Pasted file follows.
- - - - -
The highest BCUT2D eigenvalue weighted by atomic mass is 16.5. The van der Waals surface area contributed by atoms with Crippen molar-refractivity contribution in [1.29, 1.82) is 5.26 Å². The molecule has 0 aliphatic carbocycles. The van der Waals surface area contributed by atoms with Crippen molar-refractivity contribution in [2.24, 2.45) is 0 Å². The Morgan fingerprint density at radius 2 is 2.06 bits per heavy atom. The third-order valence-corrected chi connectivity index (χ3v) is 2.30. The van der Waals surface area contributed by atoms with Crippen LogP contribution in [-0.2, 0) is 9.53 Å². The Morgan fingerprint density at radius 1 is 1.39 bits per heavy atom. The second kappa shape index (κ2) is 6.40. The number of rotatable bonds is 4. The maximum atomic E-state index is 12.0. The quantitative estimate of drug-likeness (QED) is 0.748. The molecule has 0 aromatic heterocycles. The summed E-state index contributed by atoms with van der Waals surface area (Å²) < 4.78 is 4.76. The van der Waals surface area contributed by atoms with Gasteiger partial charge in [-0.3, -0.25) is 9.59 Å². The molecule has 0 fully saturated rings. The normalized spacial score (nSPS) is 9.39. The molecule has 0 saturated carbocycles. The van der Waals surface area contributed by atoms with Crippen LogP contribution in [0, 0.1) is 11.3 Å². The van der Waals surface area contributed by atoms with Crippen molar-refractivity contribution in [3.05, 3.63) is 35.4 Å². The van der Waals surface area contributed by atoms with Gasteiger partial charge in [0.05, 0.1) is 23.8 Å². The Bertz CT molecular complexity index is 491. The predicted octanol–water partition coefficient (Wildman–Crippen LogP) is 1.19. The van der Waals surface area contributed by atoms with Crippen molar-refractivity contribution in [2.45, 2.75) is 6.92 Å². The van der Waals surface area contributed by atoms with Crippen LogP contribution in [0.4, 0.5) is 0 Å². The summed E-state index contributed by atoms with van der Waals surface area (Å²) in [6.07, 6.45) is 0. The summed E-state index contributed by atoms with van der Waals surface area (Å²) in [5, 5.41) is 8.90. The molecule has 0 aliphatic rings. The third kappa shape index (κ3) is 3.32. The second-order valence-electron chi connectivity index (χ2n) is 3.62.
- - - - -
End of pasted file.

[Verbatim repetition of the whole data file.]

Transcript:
The highest BCUT2D eigenvalue weighted by atomic mass is 16.5. The van der Waals surface area contributed by atoms with Crippen molar-refractivity contribution in [1.29, 1.82) is 5.26 Å². The molecule has 0 aliphatic carbocycles. The van der Waals surface area contributed by atoms with Crippen molar-refractivity contribution in [2.24, 2.45) is 0 Å². The Morgan fingerprint density at radius 2 is 2.06 bits per heavy atom. The third-order valence-corrected chi connectivity index (χ3v) is 2.30. The van der Waals surface area contributed by atoms with Crippen LogP contribution in [-0.2, 0) is 9.53 Å². The Morgan fingerprint density at radius 1 is 1.39 bits per heavy atom. The second kappa shape index (κ2) is 6.40. The number of rotatable bonds is 4. The maximum atomic E-state index is 12.0. The quantitative estimate of drug-likeness (QED) is 0.748. The molecule has 0 aromatic heterocycles. The summed E-state index contributed by atoms with van der Waals surface area (Å²) < 4.78 is 4.76. The van der Waals surface area contributed by atoms with Gasteiger partial charge in [-0.3, -0.25) is 9.59 Å². The molecule has 0 fully saturated rings. The normalized spacial score (nSPS) is 9.39. The molecule has 0 saturated carbocycles. The van der Waals surface area contributed by atoms with Crippen LogP contribution in [0, 0.1) is 11.3 Å². The van der Waals surface area contributed by atoms with Crippen molar-refractivity contribution in [3.05, 3.63) is 35.4 Å². The van der Waals surface area contributed by atoms with Gasteiger partial charge in [0.05, 0.1) is 23.8 Å². The Bertz CT molecular complexity index is 491. The predicted octanol–water partition coefficient (Wildman–Crippen LogP) is 1.19. The van der Waals surface area contributed by atoms with Crippen molar-refractivity contribution in [2.45, 2.75) is 6.92 Å². The van der Waals surface area contributed by atoms with Crippen LogP contribution in [0.4, 0.5) is 0 Å². The summed E-state index contributed by atoms with van der Waals surface area (Å²) in [6.07, 6.45) is 0. The summed E-state index contributed by atoms with van der Waals surface area (Å²) in [5, 5.41) is 8.90. The molecule has 0 aliphatic rings. The third kappa shape index (κ3) is 3.32. The second-order valence-electron chi connectivity index (χ2n) is 3.62.